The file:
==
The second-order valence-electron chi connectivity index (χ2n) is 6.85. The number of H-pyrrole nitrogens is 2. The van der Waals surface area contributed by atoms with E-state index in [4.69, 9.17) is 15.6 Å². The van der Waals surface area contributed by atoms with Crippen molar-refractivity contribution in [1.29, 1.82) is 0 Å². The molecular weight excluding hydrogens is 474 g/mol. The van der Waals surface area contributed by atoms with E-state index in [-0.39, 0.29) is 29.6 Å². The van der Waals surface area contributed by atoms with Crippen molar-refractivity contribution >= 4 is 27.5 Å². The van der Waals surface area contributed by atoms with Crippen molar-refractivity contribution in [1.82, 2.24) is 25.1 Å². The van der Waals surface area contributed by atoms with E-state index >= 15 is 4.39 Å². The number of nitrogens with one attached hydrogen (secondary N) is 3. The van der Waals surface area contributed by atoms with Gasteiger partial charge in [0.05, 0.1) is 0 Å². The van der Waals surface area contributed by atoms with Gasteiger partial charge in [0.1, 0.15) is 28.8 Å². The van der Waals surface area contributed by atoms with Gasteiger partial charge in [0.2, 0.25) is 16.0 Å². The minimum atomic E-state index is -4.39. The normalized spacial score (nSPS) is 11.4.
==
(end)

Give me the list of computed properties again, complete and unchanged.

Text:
The second-order valence-electron chi connectivity index (χ2n) is 6.85. The number of H-pyrrole nitrogens is 2. The van der Waals surface area contributed by atoms with E-state index in [4.69, 9.17) is 15.6 Å². The van der Waals surface area contributed by atoms with Crippen molar-refractivity contribution in [1.29, 1.82) is 0 Å². The molecular weight excluding hydrogens is 474 g/mol. The van der Waals surface area contributed by atoms with E-state index in [-0.39, 0.29) is 29.6 Å². The van der Waals surface area contributed by atoms with Crippen molar-refractivity contribution >= 4 is 27.5 Å². The van der Waals surface area contributed by atoms with Crippen molar-refractivity contribution in [1.82, 2.24) is 25.1 Å². The van der Waals surface area contributed by atoms with E-state index >= 15 is 4.39 Å². The number of nitrogens with one attached hydrogen (secondary N) is 3. The van der Waals surface area contributed by atoms with Gasteiger partial charge in [0.05, 0.1) is 0 Å². The van der Waals surface area contributed by atoms with Gasteiger partial charge in [0.1, 0.15) is 28.8 Å². The van der Waals surface area contributed by atoms with Gasteiger partial charge in [0.2, 0.25) is 16.0 Å². The minimum atomic E-state index is -4.39. The normalized spacial score (nSPS) is 11.4.